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Ruskin College is in a state of near collapse after two and half years of gross mismanagement by the Principal. Recruitment to courses is disastrous, administrative and academic processes are in a state of chaos and staff turnover is appalling. On 27th March, Ruskin UCU Branch unanimously passed a vote of no confidence in Principal, Paul di Felice, after two years of attempting to work with him to build the college; 28th March, Lee Humber, membership secretary for the branch circulated the vote of no confidence; 29th March, Lee was suspended—victimised for doing his trade union job! 

The Ruskin has a long and proud history of radicalism, in this blog Lee Humber outlines the current struggle, laying emphasis on this proud tradition. 

On Saturday 18 May, join the Oxford March for Education and fight for: 
● Students before profit
● An end to casualisation
● Stop union-busting at Ruskin College
● Reinstate Lee Humber

Sign the petition here: bit.lyReinstateLeeHumber2
Send messages of support to [email protected]
If you’re in a union get your branch to pass motions in support of the dispute

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There are two Ruskin College Oxfords right now, one represented by a group of no more than four or five clinging to the Principal, Paul Di Felice, the other represented by the rest. The rest number less than 30 permanent staff now after Mr Di Felice’s three year reign of cuts. The rest share an understanding of Ruskin rooted in its founding purpose and tradition. This sees Ruskin as a college for students others have turned their back on, students of any age, potentially without qualifications having been let down by an education system first time around, often from troubled backgrounds of vulnerability – histories of addiction, homelessness, crime. This Ruskin has a proud tradition of working with this cohort of working class students, of using their troubled experiences as part of a learning journey towards academic and professional excellence. Tutors at Ruskin may have differing versions of how to do this such that, shall we say, forthright exchanges of views are common at the college, but we are utterly united in our determination to empower and educate those who come to us.

Alongside and underpinning these collective goals are our undying and guiding belief in the rights of working class people to organise and defend themselves in trade unions. John Ruskin’s overriding aim when he set up the college 120 years ago was to provide a base for trade unionists to study at to develop their intellectual skills the better to serve their class. That belief, in the centrality of trade unionism, is written through the centre of all Ruskin workers like ‘Blackpool’ through a stick of rock. All workers, that is, apart from the four or five fellow travellers of Mr Di Felice. Theirs is a very different vision, one of a college rooted in a version of neoliberalist education which is crumbling around them even as they seek to establish it. This is a vision of students and staff as no more than entries on a spread sheet, calculations made with the lives of human beings to maximise profit regardless of the educational consequences of that purpose.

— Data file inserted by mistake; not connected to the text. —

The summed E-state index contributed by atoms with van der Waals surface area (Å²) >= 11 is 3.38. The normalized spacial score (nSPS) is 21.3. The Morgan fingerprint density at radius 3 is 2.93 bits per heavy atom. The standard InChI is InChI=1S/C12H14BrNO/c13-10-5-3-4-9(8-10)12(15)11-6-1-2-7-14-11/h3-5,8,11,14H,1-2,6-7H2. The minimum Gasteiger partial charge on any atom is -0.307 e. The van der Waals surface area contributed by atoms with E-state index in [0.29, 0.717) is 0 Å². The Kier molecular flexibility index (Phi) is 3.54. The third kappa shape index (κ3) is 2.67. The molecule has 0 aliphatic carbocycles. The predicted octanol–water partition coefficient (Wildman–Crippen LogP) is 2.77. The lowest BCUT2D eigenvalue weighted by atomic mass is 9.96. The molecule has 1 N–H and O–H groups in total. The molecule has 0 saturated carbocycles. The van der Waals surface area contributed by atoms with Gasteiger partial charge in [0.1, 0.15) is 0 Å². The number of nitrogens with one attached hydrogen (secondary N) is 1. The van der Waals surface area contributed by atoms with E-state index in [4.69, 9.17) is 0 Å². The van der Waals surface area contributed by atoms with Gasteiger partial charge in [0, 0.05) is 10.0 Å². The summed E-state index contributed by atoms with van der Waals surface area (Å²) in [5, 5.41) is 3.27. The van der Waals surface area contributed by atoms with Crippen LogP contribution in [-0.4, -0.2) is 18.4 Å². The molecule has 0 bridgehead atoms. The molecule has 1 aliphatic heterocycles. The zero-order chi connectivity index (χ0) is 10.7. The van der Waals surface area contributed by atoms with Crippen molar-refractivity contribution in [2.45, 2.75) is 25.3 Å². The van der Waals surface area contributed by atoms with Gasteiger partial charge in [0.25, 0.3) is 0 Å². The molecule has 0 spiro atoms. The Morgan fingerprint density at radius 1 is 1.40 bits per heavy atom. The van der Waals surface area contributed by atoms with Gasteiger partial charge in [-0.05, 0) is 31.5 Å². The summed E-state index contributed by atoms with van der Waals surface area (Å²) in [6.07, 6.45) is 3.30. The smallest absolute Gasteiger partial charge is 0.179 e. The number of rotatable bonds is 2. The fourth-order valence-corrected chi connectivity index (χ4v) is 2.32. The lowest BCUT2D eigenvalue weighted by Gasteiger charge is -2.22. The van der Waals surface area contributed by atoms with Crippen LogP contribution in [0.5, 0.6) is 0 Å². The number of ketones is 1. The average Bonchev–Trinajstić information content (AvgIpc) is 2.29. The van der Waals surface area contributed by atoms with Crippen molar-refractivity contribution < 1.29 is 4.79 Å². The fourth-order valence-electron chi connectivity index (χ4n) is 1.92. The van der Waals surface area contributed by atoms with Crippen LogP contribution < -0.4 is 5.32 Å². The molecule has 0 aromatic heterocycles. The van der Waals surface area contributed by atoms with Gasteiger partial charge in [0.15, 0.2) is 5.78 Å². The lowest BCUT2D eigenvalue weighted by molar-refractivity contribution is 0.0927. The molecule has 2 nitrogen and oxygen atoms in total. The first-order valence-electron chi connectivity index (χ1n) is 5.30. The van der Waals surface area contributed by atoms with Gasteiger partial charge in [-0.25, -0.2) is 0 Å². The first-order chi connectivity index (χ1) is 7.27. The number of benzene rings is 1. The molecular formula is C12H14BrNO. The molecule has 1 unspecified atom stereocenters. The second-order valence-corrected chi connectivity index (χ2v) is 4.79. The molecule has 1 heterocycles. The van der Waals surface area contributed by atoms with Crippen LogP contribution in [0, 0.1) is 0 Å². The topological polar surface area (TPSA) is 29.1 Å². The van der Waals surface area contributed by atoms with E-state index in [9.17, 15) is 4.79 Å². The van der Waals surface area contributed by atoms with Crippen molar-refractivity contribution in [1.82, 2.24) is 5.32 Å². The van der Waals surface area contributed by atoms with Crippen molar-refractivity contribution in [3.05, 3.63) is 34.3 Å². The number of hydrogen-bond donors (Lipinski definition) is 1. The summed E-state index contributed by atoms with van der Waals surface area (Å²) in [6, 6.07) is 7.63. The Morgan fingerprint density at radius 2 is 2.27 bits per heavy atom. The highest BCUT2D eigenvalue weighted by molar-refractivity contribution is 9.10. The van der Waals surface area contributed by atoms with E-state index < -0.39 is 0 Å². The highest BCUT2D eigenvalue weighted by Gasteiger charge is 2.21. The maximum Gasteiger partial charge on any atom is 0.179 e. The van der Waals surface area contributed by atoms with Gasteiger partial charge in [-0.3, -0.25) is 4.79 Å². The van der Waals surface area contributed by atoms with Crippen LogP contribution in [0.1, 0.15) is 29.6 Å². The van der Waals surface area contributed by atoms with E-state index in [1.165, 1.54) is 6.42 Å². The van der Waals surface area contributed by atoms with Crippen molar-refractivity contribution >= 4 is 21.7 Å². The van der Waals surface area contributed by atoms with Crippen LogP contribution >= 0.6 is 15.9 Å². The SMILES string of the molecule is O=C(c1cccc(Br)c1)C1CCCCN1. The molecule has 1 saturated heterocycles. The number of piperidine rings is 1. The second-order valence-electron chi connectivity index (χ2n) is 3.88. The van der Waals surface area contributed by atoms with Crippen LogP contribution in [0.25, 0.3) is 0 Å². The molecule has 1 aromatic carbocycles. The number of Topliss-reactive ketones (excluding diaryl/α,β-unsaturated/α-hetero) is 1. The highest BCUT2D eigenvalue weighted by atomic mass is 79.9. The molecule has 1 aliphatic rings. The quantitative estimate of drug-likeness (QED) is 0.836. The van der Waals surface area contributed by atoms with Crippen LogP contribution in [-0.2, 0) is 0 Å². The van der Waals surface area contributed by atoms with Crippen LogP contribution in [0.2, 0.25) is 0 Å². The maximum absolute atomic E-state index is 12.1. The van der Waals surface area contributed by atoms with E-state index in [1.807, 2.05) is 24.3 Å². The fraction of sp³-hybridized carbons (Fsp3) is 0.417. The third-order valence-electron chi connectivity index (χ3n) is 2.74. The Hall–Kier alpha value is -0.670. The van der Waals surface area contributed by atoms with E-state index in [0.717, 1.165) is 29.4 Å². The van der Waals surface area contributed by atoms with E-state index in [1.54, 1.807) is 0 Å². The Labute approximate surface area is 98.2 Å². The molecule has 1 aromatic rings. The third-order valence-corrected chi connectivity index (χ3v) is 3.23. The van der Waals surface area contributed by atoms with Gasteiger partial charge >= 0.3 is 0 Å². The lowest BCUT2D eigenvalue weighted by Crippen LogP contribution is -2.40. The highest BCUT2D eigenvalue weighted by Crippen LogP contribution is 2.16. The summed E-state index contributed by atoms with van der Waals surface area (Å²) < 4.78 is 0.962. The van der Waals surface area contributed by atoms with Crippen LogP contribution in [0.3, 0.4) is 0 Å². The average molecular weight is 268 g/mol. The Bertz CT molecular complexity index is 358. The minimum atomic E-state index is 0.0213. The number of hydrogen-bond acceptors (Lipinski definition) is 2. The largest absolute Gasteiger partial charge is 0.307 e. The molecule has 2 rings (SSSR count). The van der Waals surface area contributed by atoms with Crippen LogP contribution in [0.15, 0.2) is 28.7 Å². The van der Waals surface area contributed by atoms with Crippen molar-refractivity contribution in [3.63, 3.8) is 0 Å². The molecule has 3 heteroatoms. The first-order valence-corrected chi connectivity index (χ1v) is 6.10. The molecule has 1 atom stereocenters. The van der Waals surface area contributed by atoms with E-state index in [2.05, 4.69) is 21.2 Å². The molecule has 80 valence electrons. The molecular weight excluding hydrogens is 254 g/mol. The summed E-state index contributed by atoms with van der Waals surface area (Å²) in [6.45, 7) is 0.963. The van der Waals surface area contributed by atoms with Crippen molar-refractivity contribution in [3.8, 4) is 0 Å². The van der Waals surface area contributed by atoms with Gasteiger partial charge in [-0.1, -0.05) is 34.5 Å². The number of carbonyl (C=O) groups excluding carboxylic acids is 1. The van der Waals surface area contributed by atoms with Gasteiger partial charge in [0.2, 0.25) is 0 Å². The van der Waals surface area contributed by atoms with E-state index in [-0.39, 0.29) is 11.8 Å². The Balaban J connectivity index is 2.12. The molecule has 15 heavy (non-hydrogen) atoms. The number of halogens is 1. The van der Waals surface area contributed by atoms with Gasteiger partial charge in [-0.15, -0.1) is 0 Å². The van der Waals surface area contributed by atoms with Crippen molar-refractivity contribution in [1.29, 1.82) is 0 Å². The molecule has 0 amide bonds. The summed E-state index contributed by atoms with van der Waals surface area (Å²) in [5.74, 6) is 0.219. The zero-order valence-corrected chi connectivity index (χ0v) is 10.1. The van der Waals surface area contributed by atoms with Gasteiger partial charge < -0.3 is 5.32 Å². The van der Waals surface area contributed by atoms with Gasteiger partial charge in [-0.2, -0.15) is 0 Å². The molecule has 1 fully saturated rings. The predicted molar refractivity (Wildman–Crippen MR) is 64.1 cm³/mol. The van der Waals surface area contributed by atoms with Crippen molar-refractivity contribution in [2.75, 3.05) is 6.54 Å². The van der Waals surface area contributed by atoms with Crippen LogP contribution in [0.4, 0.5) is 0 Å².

Since Christmas and in the name of ‘student retention’, gone are the internal assessments for access to courses, now records of GCSEs are required immediately excluding traditional elements of our cohort. Gone too is the dedicated learning support service, a service already severely undermined by the last three years of attacks. Instead of providing learning support services in order to enable and retain students, they are excluded before they get here to improve the college’s retention rate percentages. Gone is any notion of quality control, the highly skilled and experienced member of staff responsible for this having been pressured out and his role taken up by an admin department itself down to three or four members of staff. Gone is the synergy between FE and HE elements of the college, this development confirmed in the April when Mr Di Felice de-coupled FE teaching contracts from those of HE in a broader attack on the permanent contracts won by the union in the past. Gone is traditional Ruskin.